1 A "dry cell search" or "dry cell watch" is conducted by placing the inmate in a private room under 24-hour observation until he. has three consecutive normal bowel movements. The officers then examine the feces for any sign of drugs.


 May 1997     STATE v. RAINFORD    435 
86 Wn. App. 431, 936 P.2d 1210

because the offense occurred while the offender was in a state correctional facility

I

Rainford contends that the dry cell search violated his Fourth Amendment and Washington Constitution article I, section 7 rights. Rainford makes two separate arguments: (1) that there was no reasonable suspicion for the search, and (2) that the prison officials violated his constitutional rights by failing to follow their own procedure for dry cell searches.

A

[1] The trial court found that the prison had "a reasonable suspicion . . . that the Defendant had contraband within his body after being visited by his wife." Where findings of fact and conclusions of law are supported by substantial but disputed evidence, an appellate court will not disturb the trial court's ruling. State v. Smith, 84 Wn.2d 498, 527 P.2d 674 (1974); State v. Chapman, 84 Wn.2d 373, 526 P.2d 64 (1974). See also House v. Erwin, 83 Wn.2d 898, 524 P.2d 911 (1974). The State argues that there was reasonable articulable suspicion based upon the following facts: a piece of a baggie was found in the visitor's toilet on a day when Rainford's wife was visiting; Rainford was incarcerated for drug offenses; Mrs. Rainford was a known drug addict; and letters and a tape from Rainford to his wife indicated Rainford's drug use and contained covert references to drug smuggling. These facts are sufficient to form a reasonable articulable suspicion that Rainford would have drugs within his person after his wife's visit.

[2-5] Rainford argues, however, that greater certainty is required under article I, section 7. The federal constitution provides the minimum protection afforded citizens against unreasonable searches by the government. State v. Chrisman, 100 Wn.2d 814, 817, 676 P.2d 419 (1984).

 436    STATE v. RAINFORD    May 1997 
86 Wn. App. 431, 936 P.2d 1210

Whether the Washington Constitution provides a level of protection different from the federal constitution in a given case is determined by reference to the six nonexclusive Gunwall factors.2 State v. Boland, 115 Wn.2d 571, 575, 800 P.2d 1112 (1990); State v. Gunwall, 106 Wn.2d 54, 720 P.2d 808, 76 A.L.R.4th 517 (1986). The parties must adequately brief the Gunwall factors to enable the reviewing court to consider an independent state constitutional analysis in the case. State v. Wethered, 110 Wn.2d 466, 472-73, 755 P.2d 797 (1988). When violations of both the federal and Washington constitutions are alleged, it is usually appropriate to examine the state constitutional claim first. Seattle v. Mesiani, 110 Wn.2d 454, 456, 755 P.2d 775 (1988). However, our analysis begins with federal law only to place the state law in context.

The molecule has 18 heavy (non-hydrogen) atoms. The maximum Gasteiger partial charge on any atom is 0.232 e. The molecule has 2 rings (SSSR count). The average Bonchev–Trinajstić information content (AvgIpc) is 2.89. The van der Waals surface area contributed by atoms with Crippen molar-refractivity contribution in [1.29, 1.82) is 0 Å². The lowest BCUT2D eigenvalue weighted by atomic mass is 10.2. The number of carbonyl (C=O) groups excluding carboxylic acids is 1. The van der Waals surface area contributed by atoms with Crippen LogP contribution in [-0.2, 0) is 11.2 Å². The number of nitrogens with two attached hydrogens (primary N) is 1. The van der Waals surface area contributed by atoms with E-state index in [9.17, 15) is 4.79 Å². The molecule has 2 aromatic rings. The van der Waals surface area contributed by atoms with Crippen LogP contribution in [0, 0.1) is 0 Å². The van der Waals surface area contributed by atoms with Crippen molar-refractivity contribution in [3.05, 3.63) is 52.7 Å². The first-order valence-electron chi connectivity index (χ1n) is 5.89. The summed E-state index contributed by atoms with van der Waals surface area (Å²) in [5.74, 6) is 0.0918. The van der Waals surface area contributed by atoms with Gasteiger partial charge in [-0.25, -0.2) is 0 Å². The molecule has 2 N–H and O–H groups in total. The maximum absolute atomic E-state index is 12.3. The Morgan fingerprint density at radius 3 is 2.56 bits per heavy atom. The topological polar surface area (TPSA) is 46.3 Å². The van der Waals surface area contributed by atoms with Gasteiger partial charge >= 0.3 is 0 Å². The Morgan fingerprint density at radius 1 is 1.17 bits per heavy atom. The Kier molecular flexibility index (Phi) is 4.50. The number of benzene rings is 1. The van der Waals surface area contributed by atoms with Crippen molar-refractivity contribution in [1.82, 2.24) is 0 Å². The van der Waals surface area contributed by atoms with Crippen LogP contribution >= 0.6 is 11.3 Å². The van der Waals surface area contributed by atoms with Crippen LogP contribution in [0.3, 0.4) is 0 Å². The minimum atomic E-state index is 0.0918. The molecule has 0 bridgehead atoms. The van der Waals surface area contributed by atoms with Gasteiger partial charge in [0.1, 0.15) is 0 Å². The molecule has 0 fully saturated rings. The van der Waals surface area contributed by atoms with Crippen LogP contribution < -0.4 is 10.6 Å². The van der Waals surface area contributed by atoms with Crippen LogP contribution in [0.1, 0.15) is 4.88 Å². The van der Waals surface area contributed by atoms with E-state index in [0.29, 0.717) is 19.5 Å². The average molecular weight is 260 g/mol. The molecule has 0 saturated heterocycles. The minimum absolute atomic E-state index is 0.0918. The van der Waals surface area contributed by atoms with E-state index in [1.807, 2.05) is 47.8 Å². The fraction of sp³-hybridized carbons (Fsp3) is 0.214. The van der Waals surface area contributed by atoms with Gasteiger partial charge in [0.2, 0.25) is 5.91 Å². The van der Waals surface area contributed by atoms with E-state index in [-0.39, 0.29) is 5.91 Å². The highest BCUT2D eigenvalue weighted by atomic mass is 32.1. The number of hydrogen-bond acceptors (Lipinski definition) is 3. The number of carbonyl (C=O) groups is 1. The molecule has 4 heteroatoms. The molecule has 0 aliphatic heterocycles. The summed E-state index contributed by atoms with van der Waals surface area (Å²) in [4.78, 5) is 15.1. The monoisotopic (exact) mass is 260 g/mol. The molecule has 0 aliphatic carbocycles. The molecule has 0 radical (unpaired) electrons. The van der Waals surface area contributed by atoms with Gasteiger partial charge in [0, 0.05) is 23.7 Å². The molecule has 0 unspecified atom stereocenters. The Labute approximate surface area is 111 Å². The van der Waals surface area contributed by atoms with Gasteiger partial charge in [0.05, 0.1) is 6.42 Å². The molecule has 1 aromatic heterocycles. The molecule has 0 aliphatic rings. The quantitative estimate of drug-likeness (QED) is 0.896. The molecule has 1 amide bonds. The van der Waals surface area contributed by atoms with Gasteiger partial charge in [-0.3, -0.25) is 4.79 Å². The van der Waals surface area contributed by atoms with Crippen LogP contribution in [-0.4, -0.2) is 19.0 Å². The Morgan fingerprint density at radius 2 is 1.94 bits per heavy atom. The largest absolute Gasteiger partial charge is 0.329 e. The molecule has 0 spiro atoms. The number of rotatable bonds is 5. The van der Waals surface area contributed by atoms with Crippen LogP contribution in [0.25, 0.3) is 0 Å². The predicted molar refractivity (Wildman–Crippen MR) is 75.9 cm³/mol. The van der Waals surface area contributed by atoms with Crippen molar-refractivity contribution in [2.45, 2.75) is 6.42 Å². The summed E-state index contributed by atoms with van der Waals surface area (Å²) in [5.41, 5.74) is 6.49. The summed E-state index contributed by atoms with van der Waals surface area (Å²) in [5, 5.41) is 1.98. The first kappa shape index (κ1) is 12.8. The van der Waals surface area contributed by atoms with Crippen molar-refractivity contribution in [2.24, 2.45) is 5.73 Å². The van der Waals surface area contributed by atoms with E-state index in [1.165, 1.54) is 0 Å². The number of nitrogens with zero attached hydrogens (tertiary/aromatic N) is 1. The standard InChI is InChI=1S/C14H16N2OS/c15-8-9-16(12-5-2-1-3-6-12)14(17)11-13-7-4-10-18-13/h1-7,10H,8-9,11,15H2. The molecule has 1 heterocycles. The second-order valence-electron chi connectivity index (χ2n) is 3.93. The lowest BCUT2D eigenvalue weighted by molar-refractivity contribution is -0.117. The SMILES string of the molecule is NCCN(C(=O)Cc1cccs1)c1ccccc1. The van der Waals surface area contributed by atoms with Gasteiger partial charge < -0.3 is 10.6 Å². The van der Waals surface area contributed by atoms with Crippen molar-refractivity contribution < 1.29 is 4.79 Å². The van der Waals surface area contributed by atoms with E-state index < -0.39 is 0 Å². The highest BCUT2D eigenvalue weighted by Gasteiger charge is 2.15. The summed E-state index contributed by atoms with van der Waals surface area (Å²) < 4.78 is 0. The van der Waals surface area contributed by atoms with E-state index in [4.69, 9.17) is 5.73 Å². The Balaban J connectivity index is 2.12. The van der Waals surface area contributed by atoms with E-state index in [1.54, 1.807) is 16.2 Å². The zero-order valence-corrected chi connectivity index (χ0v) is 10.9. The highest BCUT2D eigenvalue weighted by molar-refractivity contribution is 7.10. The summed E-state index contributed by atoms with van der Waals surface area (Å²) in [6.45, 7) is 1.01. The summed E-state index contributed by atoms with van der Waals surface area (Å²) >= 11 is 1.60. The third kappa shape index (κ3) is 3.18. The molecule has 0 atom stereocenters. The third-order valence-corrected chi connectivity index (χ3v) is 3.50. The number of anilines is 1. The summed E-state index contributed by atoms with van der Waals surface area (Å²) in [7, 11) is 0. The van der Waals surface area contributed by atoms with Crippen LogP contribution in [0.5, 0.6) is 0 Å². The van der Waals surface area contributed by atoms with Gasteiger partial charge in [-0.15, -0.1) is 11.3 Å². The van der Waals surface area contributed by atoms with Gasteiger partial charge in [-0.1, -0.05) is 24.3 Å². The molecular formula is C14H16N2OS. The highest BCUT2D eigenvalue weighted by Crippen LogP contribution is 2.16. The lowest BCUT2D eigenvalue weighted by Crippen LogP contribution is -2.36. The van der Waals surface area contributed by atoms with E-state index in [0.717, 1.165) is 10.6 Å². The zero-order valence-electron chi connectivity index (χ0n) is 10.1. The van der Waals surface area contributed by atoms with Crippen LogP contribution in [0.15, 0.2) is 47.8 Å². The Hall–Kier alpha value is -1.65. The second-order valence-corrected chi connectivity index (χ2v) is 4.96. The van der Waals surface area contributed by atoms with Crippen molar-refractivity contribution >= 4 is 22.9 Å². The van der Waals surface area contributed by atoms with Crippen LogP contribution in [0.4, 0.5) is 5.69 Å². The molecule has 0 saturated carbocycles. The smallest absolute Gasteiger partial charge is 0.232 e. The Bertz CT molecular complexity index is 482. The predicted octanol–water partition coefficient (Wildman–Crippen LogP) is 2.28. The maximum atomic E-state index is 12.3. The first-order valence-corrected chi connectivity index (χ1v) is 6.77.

[6-8] Under the Fourth Amendment, while an inmate is "'not wholly stripped of constitutional protections when (they are) imprisoned for crime,'" many of the inmate's rights and privileges are subject to limitation because institutional goals and policies take precedence. State v. Hartzog, 96 Wn.2d 383, 391, 635 P.2d 694 (1981) (quoting Wolff v. McDonnell, 418 U.S. 539, 555-56, 94 S. Ct. 2963, 41 L. Ed. 2d 935 (1974); see also Bell v. Wolfish, 441 U.S. 520, 545-46, 99 S. Ct. 1861, 60 L. Ed. 2d 447 (1979). In evaluating whether body cavity searches violate the Fourth Amendment, the Supreme Court employs a reasonableness test, stating that: "In each case it requires a balancing of the need for the particular search against the invasion of personal rights that the search entails. Courts must consider the scope of the particular intrusion, the manner in which it is conducted, the justification for initiating it, and the place in which it is conducted." Bell,